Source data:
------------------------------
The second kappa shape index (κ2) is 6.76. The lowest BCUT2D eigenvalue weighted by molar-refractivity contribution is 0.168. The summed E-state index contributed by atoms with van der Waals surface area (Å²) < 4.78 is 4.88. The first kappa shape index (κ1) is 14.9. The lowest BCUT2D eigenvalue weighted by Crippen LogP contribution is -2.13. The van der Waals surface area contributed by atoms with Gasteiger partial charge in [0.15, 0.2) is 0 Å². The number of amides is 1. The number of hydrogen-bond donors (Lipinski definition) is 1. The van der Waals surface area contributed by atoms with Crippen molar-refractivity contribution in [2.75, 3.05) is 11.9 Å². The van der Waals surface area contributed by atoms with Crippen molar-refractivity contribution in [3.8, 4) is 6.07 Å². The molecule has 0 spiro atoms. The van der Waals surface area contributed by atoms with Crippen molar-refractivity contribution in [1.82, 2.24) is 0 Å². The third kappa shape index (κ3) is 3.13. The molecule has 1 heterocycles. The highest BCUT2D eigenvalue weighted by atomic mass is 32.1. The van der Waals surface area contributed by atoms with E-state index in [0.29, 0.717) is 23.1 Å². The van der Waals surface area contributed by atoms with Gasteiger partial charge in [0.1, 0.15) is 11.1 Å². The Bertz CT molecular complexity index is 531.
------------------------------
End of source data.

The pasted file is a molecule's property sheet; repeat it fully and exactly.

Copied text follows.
The second kappa shape index (κ2) is 6.76. The lowest BCUT2D eigenvalue weighted by molar-refractivity contribution is 0.168. The summed E-state index contributed by atoms with van der Waals surface area (Å²) < 4.78 is 4.88. The first kappa shape index (κ1) is 14.9. The lowest BCUT2D eigenvalue weighted by Crippen LogP contribution is -2.13. The van der Waals surface area contributed by atoms with Gasteiger partial charge in [0.15, 0.2) is 0 Å². The number of amides is 1. The number of hydrogen-bond donors (Lipinski definition) is 1. The van der Waals surface area contributed by atoms with Crippen molar-refractivity contribution in [2.75, 3.05) is 11.9 Å². The van der Waals surface area contributed by atoms with Crippen molar-refractivity contribution in [3.8, 4) is 6.07 Å². The molecule has 0 spiro atoms. The van der Waals surface area contributed by atoms with Crippen molar-refractivity contribution in [1.82, 2.24) is 0 Å². The third kappa shape index (κ3) is 3.13. The molecule has 1 heterocycles. The highest BCUT2D eigenvalue weighted by atomic mass is 32.1. The van der Waals surface area contributed by atoms with E-state index in [0.29, 0.717) is 23.1 Å². The van der Waals surface area contributed by atoms with Gasteiger partial charge in [0.1, 0.15) is 11.1 Å². The Bertz CT molecular complexity index is 531.